HUNTLEY – The Chief of Huntley police says the department will reconsider potential criminal charges for a hot-air balloon pilot after comments the pilot made in the media.
Police said the incident didn't warrant charges when they were under the impression that an emergency landing brought pilot Chad Morin to rest near the intersection of Windy Prairie Drive and Songbird Lane in Huntley on Monday morning.
But after Morin told the Daily Herald that the landing wasn't an emergency, authorities are reconsidering a disturbing the peace charge, Huntley Police Chief John Perkins said.
"If he chose to land there, and then caused all those 911 calls, to me, that's disturbing the peace," Perkins said. He compared the alarm the incident created to yelling fire in a movie theater.
Morin told the Northwest Herald on Wednesday that the incident was "a completely normal, every day thing in the ballooning world."
He said the landing was done "for safety reasons." He'd been flying for about an hour but had another hour of fuel remaining, he said.
"You can't pass up too many safe landing spots," said Morin, who owns Nostalgia Ballooning in Hampshire.
Balloon pilots never know exactly where they will land, Morin said.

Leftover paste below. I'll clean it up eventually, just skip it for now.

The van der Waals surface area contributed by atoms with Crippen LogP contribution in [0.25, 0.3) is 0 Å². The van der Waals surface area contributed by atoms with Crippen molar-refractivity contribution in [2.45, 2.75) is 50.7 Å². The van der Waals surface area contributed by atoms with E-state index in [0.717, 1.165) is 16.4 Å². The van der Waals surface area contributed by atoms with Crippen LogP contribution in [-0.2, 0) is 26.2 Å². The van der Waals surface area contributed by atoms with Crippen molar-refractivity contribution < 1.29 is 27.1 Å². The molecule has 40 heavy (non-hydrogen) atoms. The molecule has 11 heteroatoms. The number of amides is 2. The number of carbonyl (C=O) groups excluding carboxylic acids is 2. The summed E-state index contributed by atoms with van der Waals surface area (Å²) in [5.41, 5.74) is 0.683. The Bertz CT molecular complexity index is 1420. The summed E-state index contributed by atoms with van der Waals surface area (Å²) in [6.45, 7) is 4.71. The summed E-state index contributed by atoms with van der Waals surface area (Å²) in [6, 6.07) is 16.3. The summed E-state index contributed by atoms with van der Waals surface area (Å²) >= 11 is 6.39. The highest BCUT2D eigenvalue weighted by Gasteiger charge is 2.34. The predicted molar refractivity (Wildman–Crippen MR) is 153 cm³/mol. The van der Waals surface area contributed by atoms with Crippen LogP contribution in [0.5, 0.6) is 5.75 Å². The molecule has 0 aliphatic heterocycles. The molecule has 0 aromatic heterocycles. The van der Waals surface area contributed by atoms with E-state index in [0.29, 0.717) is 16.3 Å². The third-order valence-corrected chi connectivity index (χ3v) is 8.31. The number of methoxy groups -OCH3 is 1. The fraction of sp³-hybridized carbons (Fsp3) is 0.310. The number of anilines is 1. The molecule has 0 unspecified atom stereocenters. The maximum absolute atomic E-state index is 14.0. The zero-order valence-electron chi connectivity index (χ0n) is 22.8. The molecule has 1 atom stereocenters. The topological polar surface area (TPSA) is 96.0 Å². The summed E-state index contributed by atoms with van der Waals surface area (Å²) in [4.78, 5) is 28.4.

"I found a nice, wide intersection, so I chose that particular location," he said. "It just seems unorthodox because this area is not used to steady balloon flying."
None of the four passengers in the balloon were injured.
Perkins said the incident wasn't a top priority, but that it is "worth looking into."
"If these balloon enthusiasts think they can just start landing wherever they want, there could be an issue," he said.
Monday's incident was Huntley's second hot-air balloon landing in a week that caused alarm. A balloon landed on Pinecrest Golf Course Friday, injuring a 93-year-old female passenger.
The pilot decided to land on the course after winds changed, blowing him off his path. A final wind gust as the craft landed caused the woman's injury, police said.